Now that the deadline for public comment at FDA (Food and Drug Administration) and FTC (Federal Trade Commission) has officially come to a close, supporters of homeopathy are waiting to see what steps, if any, will be taken to further regulate the marketing of homeopathic medicines. In light of these developments and other recent events, some believe that there is an organized effort under way to discredit this venerable medical art and science. Continue reading

Aphorisms 5 and 6 – the changed and the unchanged…

Kent James TylerWhat has changed?  And what has stayed the same?  How is the patient in health and how does he change in sickness?  How do we reconcile “take note of nothing…except the deviations from the former healthy state” (Aphorism 6), with “the most significant points in the whole history of the chronic disease” (Aphorism 5)?

Let’s look at them… (text taken from 6th edition)

Aphorism 5:

Useful to the physician in assisting him to cure are the particulars of the most probable exciting cause of the acute disease, as also the most significant points in the whole history of the chronic disease, to enable him to discover its fundamental cause, which is generally due to a chronic miasm. In these investigations, the ascertainable physical constitution of the patient (especially when the disease is chronic), his moral and intellectual character, his occupation, mode of living and habits, his social and domestic relations, his age, sexual function, etc., are to be taken into consideration. Continue reading

P&W in book form – a cure for tunnel vision

P&W in book form – a cure for tunnel vision

tunnel visionI recently received my copy of P&W’s book version of the Therapeutic Pocketbook. And I must admit, it was love at first sight, and second, and third…

I must own up to being old fashioned. However much computers may have helped us in referencing many books, in finding correct rubrics, in the process of repertorization – it has reduced us to a bunch of small-screen addicts with heavy-duty tunnel vision. Continue reading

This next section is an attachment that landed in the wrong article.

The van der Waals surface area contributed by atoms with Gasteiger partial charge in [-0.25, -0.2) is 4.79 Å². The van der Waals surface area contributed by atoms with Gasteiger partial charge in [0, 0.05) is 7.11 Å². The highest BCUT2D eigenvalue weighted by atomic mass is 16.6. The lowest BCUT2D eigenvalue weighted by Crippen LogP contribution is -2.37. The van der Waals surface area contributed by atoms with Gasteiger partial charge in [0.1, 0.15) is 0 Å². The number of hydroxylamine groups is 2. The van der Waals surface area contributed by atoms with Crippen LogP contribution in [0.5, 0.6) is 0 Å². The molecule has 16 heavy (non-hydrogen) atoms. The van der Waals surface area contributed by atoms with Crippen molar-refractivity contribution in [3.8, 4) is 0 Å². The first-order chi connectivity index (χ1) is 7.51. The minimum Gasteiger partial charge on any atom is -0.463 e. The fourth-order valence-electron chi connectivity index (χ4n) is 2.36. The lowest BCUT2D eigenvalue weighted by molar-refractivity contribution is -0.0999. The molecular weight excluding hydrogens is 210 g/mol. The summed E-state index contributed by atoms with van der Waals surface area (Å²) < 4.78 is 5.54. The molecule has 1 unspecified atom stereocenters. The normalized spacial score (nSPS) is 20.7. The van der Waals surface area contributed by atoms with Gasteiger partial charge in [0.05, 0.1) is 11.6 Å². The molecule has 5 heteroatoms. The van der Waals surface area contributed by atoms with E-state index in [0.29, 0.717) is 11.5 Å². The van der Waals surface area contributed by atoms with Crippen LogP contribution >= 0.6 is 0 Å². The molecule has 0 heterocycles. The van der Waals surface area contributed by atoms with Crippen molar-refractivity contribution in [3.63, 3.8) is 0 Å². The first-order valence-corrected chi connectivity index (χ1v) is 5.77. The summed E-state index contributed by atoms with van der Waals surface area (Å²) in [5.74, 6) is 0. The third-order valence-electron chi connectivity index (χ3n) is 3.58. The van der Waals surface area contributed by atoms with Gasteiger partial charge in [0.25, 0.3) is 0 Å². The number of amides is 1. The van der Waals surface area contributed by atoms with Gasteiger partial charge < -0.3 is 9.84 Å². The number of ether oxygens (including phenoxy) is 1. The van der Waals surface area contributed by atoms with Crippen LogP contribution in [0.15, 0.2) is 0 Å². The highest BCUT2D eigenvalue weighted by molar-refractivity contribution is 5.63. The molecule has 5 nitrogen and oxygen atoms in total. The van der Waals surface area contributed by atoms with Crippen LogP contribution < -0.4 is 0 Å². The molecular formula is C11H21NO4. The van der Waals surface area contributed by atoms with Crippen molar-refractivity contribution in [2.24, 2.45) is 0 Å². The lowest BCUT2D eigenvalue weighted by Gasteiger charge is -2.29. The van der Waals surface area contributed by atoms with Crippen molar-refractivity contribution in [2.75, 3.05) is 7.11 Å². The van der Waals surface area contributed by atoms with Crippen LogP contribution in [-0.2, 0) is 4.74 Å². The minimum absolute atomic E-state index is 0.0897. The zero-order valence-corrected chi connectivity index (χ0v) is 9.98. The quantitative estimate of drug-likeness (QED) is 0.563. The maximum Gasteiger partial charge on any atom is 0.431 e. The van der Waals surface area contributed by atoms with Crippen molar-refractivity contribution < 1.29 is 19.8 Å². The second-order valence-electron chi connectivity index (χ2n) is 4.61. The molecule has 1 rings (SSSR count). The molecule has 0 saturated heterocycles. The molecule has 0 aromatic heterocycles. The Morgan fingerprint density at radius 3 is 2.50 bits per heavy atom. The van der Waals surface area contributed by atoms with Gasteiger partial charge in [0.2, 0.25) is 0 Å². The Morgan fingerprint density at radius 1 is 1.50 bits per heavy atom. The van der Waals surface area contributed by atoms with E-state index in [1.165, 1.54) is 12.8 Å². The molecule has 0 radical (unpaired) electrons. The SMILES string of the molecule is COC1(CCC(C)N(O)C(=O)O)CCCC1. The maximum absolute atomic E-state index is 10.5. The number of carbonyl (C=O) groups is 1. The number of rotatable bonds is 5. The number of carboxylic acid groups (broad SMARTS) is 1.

Homoeopathy case-taking – in search of the truth…


truthThe following is a post I originally put up on my general blog, aimed at the not-necessarily-homoeopathy-oriented public. However, as I’ve mentioned previously probably (possibly?) more than once, getting “true” answers and being aware of the less than “true” ones is so crucial to our case-taking that I decided to put this article up here too for your perusal.

I could also have titled this post “On homeopathy, marketing, treadmills and chocolate.” Read on. You will get my drift.

Modern culture is all about marketing and sales. How you present yourself has become all-important, and just being “you” seems to never be enough. It’s all about the spin. Continue reading

Viewed through proving: the seductive nature of Sepia storytelling

fairy storyNow you tell me, which of the following is more interesting:

“Sepia is suited to tall, slim women with narrow pelvis and lax fibers and muscles; such a woman is not well built as a woman… the remedy seems to abolish the ability to feel natural love, to be affectionate… she may even be estranged and turned aside from those she loves. This is on the border land of insanity… (Kent’s lectures)”

or:

Sepia is suited to all men and women who exhibit symptoms pertaining to that remedy, to be determined first with reference to the proving and subsequently to other materia medicas. (VR et al, 2015)

Continue reading